Access and friendship are also effective because government officials are basically decent people who want to be nice and to be liked. Faced with a living, breathing fellow human being who wants something very much, and with perhaps only an abstract argument on the other side, the natural reaction is to be obliging.

Of course, the occasional favor doesn't hurt, either. While most are innocent enough--say, taking someone to lunch-others are more insidious. Common examples of not-so-innocent favors include free trips to hunting lodges and conventions in places like Honolulu. During the eighties, for example, Senator Robert Dole paid the equivalent of only one first-class airfare each time he used chartered corporate jets belonging to General Mills, Warner-Lambert, and Metropolitan Life. There may have been no quid pro quo but Dole did appear to repay U.S. Tobacco Corporation for the use of its Gulfstream jet by supporting the tobacco subsidy program and opposing higher taxes on tobacco products.

There is another way of obtaining gratitude. Tommy Boggs, a Washington lawyer--who has lobbied on behalf of such clients as Chrysler, General Motors, and BCCI and who, until recently, employed the new Commerce secretary, Ron Brown--did some free lobbying for the Carter administration on the Panama Canal treaty and SALT II. Such activity, needless to say, created a receptive climate for Boggs when his paying clients needed help at the White House. "I work with him all the time," said Anne Wexler when she was an assistant to President Carter. "If he comes in on behalf of a client, it's my responsibility to put him [in touch] with someone he needs." (Wexler herself later became a lobbyist.)

Inert masses

When people like Anne Wexler put their clients in touch with the "right" person, quite often that someone tums out not to be a high profile secretary of this or that but a civil servant. The largest part of the permanent government, the bureaucracy, has about 3 million federal civilian employees. Six times that number are funded by taxpayers as employees of state, county, and municipal governments or as members of the military.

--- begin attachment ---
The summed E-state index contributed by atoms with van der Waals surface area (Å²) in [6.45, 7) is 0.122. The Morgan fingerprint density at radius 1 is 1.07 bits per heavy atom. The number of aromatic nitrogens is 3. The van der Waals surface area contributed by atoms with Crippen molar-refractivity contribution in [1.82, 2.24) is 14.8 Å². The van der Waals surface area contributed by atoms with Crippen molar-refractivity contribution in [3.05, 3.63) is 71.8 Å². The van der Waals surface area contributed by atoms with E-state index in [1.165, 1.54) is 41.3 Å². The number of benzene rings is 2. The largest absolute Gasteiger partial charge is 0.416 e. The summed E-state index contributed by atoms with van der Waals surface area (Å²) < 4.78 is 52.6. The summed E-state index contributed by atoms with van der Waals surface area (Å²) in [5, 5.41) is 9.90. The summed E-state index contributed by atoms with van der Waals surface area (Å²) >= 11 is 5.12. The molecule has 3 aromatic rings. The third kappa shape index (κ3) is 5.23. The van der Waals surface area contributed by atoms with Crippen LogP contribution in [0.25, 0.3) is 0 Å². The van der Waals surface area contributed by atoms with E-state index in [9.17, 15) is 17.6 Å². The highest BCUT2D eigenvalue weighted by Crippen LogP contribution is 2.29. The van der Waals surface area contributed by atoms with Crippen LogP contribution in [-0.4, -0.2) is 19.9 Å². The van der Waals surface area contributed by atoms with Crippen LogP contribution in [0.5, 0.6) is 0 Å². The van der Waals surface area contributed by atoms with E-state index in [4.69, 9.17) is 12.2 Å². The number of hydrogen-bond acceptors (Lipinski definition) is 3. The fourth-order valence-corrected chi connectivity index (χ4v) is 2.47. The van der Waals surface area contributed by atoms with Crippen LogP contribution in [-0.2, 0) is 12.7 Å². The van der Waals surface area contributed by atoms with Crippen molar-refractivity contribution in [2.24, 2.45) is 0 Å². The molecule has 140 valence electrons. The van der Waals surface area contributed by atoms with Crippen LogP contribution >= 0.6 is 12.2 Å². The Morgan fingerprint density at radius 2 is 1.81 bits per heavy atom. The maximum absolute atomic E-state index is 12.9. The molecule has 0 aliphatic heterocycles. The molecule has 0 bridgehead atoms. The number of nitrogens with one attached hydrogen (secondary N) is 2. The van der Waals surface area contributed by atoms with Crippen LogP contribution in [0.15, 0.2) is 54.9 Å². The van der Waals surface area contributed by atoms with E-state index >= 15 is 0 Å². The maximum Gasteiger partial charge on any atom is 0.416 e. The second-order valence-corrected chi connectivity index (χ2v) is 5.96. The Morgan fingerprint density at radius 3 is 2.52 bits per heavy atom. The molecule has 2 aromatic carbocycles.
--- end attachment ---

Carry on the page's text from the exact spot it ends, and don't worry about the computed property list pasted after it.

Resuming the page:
Some bureaucrats, of course, do essential work. But there is an equal number whose contribution to the public interest is less clear. Consider, for example, the 5,000 personnel managers and 1,500 public information and public relations specialists who work for the Pentagon or employees with such titles (all of them real) as Planning Analyst, Schemes Routing Specialist, Manager of Creative Services, Social Priorities Specialists, Suggestions Awards Administrator, Fringe Benefit Specialist, and Confidential Assistant to the Confidential Assistant.

But even if these people are less than essential, they have little need to fear for their jobs. About the only way a civil servant can lose his job is through a budget cut that affects his program. Therefore, since his survival depends on avoiding such cuts, the most important part of his job is to hide unhappy truths about his agency's performance from potential troublemakers such as the Office of Management and Budget and Congress. Justifying and protecting the agency's budget (as opposed to fulfilling the mission of the agency) soon becomes top priority. And that, of course, affects the way an agency does the job it was created to do. One year, the Internal Revenue Service (IRS) began to single out middle-income taxpayers, who historically have the best record of paying their taxes honestly, for a disproportionately large share of audits. Why? Congress had granted the IRS more auditors on the condition that they be used to increase the number of audits. The IRS chose to perform middie-income audits because such audits are quicker to do than, say, a full-dress study of Mobil Oil.

One of the most notorious results of the fear of budget cuts is the end-of-the-year spending spree. As the midnight hour of the last day of September approaches, each agency desperately tries to use up all its appropriated funds for the year so it won't appear to have been over budgeted. Agencies have become so sophisticated in budget building techniques that it's not uncommon for bureaucrats to underestimate their funding needs when creating the budgets. They do so, however, only for popular programs which require fixed payments to qualified recipients. If the program runs short of money during the fiscal year, Congress must pass what is called a supplemental appropriation to take care of the shortfall, or face a lot of angry constituents.